Starpharma Holdings (SPL) has finally delivered some much needed relief and shareholders will be hoping that today’s regulatory approval of its gel-coated condoms will break the stock out of its downtrend.
It seems to be working for now, with the stock recording its best one-session rise in six weeks of 6.9% to 78 cents at 2.30pm AEDT in a market that has crashed by over 1%.
Leading Japanese condom maker Okamoto Industries has secured certification to start selling condoms coated with Starpharma’s VivaGel product in Japan, which is the second largest market for condoms.
Okamoto has a 60% market share of the country’s $US500 million condom market and Starpharma will receive a royalty on each VivaGel condom sold.
No financial details were released and Starpharma’s chief executive, Jackie Fairley, said the terms of the deal are confidential, but the profit potential for the local biotech is very much dependant on adoption rates and no one can say what that would look like with any great certainty.
However, there are reasons to think that the Japanese market will embrace the new product with greater gusto than most other major developed markets because the Japanese are a pretty paranoid bunch when it comes to health issues.
If the VivaGel product constitutes 20% of Okamoto’s condom sales and if the size of the market and the company’s market share remains constant, the royalty from this one opportunity would likely cover the company’s 2012-13 reported net loss of $5.2 million. That is significant as consensus forecast is not tipping a maiden profit for the group until 2016-17.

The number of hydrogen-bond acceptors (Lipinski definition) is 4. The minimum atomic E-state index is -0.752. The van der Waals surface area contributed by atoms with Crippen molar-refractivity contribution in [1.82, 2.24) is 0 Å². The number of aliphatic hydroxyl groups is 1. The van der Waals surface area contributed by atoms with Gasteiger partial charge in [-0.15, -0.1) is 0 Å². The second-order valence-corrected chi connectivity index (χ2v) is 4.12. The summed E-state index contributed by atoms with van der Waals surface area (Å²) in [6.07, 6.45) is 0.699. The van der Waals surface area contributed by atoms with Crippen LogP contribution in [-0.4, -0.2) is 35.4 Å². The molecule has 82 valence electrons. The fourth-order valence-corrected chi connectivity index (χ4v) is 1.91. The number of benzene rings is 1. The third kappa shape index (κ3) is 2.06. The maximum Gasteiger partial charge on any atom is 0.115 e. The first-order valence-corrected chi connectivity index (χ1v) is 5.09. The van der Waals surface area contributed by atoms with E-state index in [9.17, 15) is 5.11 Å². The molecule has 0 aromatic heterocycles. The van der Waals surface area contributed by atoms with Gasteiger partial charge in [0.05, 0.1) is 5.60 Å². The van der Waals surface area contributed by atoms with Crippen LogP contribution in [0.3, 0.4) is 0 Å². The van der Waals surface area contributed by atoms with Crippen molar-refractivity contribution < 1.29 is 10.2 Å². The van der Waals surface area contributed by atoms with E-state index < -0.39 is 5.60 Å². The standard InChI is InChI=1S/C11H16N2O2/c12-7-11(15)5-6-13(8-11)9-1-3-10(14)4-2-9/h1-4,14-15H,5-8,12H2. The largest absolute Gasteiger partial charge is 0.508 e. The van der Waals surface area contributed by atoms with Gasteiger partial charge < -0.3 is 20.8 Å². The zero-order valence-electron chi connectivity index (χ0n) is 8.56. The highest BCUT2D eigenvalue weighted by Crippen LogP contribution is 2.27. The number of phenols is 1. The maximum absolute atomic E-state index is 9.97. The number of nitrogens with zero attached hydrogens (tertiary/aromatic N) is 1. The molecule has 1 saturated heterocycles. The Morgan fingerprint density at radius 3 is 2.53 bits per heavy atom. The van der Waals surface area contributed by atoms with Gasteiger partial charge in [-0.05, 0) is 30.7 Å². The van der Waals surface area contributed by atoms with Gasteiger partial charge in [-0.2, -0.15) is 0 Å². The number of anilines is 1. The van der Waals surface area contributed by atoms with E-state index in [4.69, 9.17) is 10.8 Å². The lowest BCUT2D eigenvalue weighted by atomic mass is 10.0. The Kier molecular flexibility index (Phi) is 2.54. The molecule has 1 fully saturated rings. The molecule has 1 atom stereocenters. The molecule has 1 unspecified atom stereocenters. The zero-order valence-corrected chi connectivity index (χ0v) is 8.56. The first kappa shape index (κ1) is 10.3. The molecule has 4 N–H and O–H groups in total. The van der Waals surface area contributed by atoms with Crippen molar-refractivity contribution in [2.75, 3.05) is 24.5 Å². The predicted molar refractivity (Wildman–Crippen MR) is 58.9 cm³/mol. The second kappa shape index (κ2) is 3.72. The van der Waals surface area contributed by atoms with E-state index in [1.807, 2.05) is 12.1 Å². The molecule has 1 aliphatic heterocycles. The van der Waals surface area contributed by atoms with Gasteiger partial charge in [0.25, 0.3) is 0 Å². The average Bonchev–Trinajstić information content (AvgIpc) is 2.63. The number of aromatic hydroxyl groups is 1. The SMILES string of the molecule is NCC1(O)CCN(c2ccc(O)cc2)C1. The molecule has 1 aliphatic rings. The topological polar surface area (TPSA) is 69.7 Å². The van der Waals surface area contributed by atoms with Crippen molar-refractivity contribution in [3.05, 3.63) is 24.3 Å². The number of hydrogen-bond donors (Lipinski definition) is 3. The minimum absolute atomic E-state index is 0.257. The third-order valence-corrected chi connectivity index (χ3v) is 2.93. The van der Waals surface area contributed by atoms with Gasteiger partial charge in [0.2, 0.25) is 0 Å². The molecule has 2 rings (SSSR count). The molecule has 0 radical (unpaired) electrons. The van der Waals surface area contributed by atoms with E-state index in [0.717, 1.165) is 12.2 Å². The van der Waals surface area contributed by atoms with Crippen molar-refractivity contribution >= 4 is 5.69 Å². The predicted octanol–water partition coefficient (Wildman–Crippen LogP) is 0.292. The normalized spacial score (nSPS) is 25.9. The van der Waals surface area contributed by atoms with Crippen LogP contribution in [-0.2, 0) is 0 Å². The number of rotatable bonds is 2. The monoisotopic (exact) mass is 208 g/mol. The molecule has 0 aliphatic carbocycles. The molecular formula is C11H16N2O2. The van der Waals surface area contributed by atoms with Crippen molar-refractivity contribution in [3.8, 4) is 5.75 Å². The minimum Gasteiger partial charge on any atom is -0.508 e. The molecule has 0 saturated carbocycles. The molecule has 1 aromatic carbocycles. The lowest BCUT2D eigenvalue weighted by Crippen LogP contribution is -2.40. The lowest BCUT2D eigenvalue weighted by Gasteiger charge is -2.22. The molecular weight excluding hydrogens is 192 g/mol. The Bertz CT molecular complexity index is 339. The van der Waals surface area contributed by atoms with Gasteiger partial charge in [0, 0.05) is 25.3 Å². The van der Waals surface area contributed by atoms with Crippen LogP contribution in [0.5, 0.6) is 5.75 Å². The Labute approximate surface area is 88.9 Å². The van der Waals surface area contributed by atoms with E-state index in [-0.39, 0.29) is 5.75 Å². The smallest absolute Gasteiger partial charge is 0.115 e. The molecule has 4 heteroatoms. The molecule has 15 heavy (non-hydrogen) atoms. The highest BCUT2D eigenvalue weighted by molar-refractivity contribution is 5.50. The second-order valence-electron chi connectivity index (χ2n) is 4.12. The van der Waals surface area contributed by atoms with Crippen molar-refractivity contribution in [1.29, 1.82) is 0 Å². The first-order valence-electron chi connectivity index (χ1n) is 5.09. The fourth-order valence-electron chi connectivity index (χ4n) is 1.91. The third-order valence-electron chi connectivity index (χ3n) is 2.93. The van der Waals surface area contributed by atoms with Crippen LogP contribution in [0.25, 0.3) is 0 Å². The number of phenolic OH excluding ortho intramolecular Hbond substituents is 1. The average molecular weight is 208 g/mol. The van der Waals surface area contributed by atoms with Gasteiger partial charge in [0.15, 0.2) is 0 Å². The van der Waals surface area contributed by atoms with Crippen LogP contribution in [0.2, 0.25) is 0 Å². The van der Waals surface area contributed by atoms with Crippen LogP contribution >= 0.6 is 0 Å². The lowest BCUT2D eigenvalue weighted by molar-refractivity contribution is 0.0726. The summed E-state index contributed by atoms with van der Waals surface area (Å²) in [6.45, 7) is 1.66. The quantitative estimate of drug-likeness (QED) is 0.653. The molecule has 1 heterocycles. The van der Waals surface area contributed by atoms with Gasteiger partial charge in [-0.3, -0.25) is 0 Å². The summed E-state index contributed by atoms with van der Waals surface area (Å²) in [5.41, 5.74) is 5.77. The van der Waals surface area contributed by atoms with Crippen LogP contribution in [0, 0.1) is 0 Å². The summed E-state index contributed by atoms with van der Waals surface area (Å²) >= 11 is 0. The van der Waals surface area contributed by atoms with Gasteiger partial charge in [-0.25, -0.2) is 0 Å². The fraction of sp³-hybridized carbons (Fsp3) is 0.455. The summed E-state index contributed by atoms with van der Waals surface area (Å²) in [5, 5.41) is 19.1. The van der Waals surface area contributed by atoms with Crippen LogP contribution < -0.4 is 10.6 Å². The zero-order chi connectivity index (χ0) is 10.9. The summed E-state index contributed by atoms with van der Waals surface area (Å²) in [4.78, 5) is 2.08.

Further, Starpharma has other promising opportunities in the pipeline. The company has struck a similar licensing deal with Ansell (ANN) to sell the VivaGel condom in other parts of the world, and is expected to announce a significant partnership deal with a global pharmaceutical for its Dendrimer technology some time before December.
Ansell is waiting for regulatory approval in major markets, such as the United States, to sell the condom. VivaGel has been proven to prevent the spread of sexually transmitted diseases, including HIV.
Dendrimers are nanoparticles that can change the characteristics of drugs to make them more effective or safer. Drug companies would be keen on doing a deal to extend the patents on blockbuster drugs that are coming off or have come off patent.